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The Daily Cardinal Est. 1892
Saturday, June 22, 2024

Frank Lloyd Wright preservationists oppose downtown housing development

Experts on the architectural legacy of Frank Lloyd Wright objected to a local developer’s proposal at a city design committee meeting Wednesday, which would rezone a downtown block to allow an apartment complex to be constructed adjacent to Wright’s historic Lamp House.

Fred Rouse is proposing a six-story, 58-unit apartment to replace three apartments, located at 17, 19 and 25 N. Webster St. The proposed height of the building would require the the city to rezone portions of North Webster Street and East Mifflin Street.

Jack Holzhueter, speaking on behalf of both the local Frank Lloyd Wright Wisconsin Heritage Tourism Program and the national Frank Lloyd Wright Building Conservancy, said he “strongly opposes” rezoning the land.

“The apartment building that would be erected, were zoning changed, would aesthetically overwhelm the lamp house,” Holzheuter said. “It would diminish its original and largely intact monumental and magnetic appearance.”

Wright designed the Lamp House in 1903 for his boyhood friend Robert Lamp with the specific intent to supply Lamp with “special views of both lakes and the city,” Janet Halstead, the Executive Director for the Frank Lloyd Wright Building Conservancy, said in a letter to city staff members.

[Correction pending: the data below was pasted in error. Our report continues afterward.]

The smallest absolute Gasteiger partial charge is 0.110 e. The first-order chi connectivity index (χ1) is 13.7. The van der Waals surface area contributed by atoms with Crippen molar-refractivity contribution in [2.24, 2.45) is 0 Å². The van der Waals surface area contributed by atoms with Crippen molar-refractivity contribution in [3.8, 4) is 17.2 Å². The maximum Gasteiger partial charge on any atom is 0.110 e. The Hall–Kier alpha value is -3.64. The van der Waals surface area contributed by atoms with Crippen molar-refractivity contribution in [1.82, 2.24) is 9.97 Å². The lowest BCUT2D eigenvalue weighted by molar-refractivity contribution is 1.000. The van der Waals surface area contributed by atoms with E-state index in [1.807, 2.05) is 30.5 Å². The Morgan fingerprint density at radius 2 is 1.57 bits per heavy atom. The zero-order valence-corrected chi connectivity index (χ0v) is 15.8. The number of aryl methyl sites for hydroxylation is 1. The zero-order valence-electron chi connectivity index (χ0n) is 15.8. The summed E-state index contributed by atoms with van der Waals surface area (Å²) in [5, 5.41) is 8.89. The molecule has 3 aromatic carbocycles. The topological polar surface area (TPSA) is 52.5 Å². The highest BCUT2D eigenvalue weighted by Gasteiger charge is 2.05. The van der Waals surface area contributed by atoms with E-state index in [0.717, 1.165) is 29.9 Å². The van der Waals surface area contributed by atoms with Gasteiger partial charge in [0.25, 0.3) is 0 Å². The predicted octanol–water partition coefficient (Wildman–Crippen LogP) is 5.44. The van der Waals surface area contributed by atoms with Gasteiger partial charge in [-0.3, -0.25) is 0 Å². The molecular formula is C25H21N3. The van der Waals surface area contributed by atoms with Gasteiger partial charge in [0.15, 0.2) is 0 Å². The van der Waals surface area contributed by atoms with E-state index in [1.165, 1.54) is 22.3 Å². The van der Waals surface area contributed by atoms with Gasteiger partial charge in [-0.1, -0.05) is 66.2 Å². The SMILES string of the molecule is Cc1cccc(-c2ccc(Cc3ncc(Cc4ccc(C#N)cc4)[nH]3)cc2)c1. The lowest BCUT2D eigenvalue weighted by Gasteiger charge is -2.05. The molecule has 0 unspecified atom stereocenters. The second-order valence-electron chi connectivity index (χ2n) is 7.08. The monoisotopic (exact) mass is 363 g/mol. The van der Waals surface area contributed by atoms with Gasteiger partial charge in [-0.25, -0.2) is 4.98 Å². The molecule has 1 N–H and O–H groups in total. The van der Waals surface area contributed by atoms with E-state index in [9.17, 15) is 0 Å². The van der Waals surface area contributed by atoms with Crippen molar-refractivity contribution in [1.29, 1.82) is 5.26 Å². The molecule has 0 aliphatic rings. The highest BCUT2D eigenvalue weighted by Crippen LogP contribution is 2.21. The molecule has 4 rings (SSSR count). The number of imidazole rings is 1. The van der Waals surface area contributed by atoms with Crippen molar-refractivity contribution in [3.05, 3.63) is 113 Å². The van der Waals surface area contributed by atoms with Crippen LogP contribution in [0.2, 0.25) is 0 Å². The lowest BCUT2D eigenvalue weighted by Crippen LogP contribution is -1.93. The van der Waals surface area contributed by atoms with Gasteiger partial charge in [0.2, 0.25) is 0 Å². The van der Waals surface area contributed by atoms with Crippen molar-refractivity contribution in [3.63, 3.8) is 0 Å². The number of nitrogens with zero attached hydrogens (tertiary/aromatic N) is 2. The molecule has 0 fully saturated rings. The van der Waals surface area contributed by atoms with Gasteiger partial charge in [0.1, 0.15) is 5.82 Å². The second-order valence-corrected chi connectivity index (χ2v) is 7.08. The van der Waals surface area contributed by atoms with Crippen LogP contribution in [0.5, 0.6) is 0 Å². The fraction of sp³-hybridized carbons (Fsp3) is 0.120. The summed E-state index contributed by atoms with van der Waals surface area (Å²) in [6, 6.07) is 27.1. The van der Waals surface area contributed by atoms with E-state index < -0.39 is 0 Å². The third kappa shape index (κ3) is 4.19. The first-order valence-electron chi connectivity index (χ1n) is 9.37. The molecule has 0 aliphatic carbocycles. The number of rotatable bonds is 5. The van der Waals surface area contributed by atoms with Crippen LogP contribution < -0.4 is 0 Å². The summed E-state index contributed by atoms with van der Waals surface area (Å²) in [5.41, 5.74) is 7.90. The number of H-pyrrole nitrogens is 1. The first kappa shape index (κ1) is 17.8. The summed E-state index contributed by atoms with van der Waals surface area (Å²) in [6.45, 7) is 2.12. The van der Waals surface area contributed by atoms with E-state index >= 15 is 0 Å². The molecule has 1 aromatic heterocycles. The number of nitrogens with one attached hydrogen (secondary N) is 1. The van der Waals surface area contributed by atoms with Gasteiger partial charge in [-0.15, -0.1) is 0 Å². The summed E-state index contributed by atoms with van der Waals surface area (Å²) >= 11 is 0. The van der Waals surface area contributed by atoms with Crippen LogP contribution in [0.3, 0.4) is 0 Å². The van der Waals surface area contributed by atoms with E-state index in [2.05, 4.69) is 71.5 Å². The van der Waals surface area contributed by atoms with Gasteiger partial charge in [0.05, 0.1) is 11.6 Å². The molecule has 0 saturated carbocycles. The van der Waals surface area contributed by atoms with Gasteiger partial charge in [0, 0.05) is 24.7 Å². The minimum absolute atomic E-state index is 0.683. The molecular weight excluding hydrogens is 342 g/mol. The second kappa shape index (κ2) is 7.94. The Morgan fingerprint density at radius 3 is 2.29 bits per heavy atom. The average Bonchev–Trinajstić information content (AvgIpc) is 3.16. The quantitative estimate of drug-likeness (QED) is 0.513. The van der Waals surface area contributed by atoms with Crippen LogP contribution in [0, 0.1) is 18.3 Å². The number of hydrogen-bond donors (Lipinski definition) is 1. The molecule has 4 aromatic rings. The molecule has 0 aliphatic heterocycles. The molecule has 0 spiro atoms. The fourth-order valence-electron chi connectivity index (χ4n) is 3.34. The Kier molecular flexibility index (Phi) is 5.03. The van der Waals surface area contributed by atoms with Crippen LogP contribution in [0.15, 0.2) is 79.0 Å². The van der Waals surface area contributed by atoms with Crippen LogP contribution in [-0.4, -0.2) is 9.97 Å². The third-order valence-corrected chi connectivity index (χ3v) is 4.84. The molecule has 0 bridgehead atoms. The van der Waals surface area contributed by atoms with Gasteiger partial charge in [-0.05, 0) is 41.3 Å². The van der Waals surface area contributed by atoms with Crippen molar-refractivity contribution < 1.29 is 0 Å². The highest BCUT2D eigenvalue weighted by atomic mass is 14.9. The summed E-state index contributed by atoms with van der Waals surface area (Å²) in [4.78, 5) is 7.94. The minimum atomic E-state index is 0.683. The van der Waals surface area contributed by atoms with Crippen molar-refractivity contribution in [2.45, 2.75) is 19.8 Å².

Holzhueter also emphasized Wright’s ability to proportion his designs in a way that “make even small houses look large.”

“Its current appearance aside, the lamp house and its surroundings are probably Wright’s most elaborate and successful urban example of these design techniques,” he said.

Randy Bruce, Rouse’s architect, said he foresees future housing developments in the area will reach similar structural heights to the proposed development.

“With site you have to think about not just what’s there right now, but also what’s going to happen in the future,” Bruce said.

Ald. Lauren Cnare, District 3, said she wants to hear the recommendation of the Lamp House Block Ad Hoc Plan Committee before deciding on the proposal.

“I think it’s really important that we hear what people want,” Cnare said. “There’s a whole lot of ‘I don’t want’ but it doesn’t give good direction.”

The proposal will come before the Urban Design Commission again before any further action is taken.

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